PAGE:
A Clunky Yet Memorable Sentence
Updated: Jul 16
The report Global Warming of 1.5°C, published in the year 2018 by the IPCC (Intergovernmental Panel on Climate Change), is important for two reasons. The first reason is that it provides a thorough summary of much of the research that had been carried out on climate change up until that time. Hence it has high credibility. The second reason for its importance is that it contains the following memorable sentence.
In model pathways with no or limited overshoot of 1.5°C, global net anthropogenic CO₂ emissions decline by about 45% from 2010 levels by 2030 (40–60% interquartile range), reaching net zero around 2050 (2045–2055 interquartile range). <my emphasis>
Of this statement, the journal Bloomberg Green says,
Like most statements the IPCC sets down, the most important sentence ever written is just terrible—clunky and jargon-filled. What it says, in English, is this: By 2030 the world needs to cut its carbon-dioxide pollution by 45%, and by midcentury reach “net-zero” emissions, meaning that any CO₂ still emitted would have to be drawn down in some way . . . . . . it may turn out to be the grammatical unit that saved the world. If not, it'll be remembered as the last, best warning we ignored before it was too late.
Because the phrase Net Zero by 2050 is so pithy and memorable it has been adopted by companies and governments around the world as a mission statement. Yet there is nothing inherently special about either the word ‘Zero’ or the year ‘2050’. Climate change is a process — it is not an event that takes place at a singular point in time. But the phrase ‘Net Zero by 2050’ provides an easy-to-grasp target that can be understood by people who do not spend much time studying climate change.
The danger with catchy slogans is that they can substitute for action. Therefore, it is important to look at how we are actually doing when it comes to actual CO₂ (carbon dioxide) levels. How much progress has been made in recent years, and what needs to be done to meet our “best warning”.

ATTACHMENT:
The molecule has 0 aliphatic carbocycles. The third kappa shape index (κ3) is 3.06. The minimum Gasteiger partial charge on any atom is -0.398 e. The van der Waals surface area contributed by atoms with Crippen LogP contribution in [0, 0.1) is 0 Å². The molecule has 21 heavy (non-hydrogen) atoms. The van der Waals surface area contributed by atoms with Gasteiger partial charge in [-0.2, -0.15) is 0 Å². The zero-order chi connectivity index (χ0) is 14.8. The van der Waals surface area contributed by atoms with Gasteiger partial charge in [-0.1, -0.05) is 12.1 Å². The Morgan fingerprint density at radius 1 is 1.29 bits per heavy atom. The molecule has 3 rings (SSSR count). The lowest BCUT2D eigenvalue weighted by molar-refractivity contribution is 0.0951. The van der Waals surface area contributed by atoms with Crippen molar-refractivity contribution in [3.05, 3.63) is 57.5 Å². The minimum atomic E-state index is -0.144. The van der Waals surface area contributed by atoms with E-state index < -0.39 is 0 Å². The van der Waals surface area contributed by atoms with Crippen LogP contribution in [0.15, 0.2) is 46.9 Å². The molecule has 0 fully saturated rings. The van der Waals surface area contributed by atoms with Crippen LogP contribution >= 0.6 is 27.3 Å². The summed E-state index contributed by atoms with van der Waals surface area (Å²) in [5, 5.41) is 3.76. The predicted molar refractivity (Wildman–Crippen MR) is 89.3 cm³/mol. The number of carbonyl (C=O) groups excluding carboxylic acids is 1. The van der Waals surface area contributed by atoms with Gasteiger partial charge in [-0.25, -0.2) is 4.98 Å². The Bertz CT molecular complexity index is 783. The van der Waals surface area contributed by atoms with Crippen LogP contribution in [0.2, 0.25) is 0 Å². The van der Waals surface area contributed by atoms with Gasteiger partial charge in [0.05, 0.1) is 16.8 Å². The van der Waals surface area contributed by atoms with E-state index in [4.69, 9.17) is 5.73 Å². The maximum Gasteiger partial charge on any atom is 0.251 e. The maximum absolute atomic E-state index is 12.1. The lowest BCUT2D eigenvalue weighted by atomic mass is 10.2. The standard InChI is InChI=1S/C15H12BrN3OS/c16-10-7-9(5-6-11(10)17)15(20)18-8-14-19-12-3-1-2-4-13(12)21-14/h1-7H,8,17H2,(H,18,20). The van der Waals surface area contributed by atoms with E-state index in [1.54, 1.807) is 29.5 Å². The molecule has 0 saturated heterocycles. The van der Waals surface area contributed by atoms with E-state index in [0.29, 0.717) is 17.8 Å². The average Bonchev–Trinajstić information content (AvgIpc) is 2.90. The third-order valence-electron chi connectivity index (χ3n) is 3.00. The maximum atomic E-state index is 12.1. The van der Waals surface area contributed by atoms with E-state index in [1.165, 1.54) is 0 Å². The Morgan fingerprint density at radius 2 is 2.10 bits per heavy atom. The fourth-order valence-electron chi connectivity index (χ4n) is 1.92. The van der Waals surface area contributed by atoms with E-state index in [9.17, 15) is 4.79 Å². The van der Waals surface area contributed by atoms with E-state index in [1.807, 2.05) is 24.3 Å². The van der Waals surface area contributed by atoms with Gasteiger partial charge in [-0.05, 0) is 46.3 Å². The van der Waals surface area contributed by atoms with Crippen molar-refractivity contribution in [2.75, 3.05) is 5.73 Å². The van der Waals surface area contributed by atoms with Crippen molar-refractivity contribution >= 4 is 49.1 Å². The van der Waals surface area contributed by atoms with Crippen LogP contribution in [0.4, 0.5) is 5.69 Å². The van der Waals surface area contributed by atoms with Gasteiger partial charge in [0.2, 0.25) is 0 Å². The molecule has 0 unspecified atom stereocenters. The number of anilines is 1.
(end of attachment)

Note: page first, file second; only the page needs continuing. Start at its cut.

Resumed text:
Human beings have walked this Earth for around 300,000 years. The chart shows that the concentration of CO₂ in the atmosphere has remained well below 300 ppm for most of that time. But then, around the year 1950, CO₂ concentrations took off. We are now at 419 ppm, and there is no end in sight.
The next chart is the ‘Keeling Curve’ — the measurement of CO₂ concentration at a site in Hawaii. It shows that the concentration of CO₂ in the atmosphere continues its inexorable, upward march. Indeed, it appears as if the rate of increase is itself increasing.
The chart overlays show the dates of key United Nations conferences and of IPCC reports. It can be seen that these events and reports have had little impact on the upward trajectory of CO₂.
The third chart shows emissions of CO₂ from human activities since the 19th century in gigatons (billion tons) per annum. Once more, we see an inexorable rise — starting around the year 1900, but really kicking in by the middle of the 20th century. (The value for 2021 is over 40 gigatons.)
The dotted line shows what we need to do in order to achieve ‘Net Zero by 2050’. To put it mildly, this will be a challenge. In words we can describe the situation as follows.
In 1850 CO₂ emissions from the burning of fossil fuels were negligible.
By the year 1950 emissions were 5 gigatons per annum. This is a significant value, but not enough to radically change the climate.
At that point the rate of emissions took off. Since 1950 is has increased at a rate of about 0.5 gigatons per year each year.
In that 70 year time span we have increased the emissions rate to its present value of around 40 gigatons per annum.
To meet the ‘Net Zero by 2020’ goal we need to cut emissions by 1.3 gigatons per annum. This is almost three times the rate at which we have been adding these self-same emissions over the course of the last seven decades.
Note: the above calculations omit two factors which counteract one another. The first factor is that carbon dioxide is not the only greenhouse gas. Methane is also being emitted from many sources in significant quantities. Its greenhouse impact is around 50 times greater than that of CO₂.
The second factor which is not included in the analysis is the impact of future carbon capture and sequestration projects. Although these are showing considerable promise, it does not look likely at this time that this technology will have a major impact on the overall climate picture. So, we have a great slogan, one that has been adopted by many organizations around the world. In response we see a flurry of activity, such as the rapid adoption of electric vehicles and the rise of web sites such as this one. But the reality is that we have not even started to “bend the curve”. In the words of the old English proverb, “Fine words butter no parsnips.”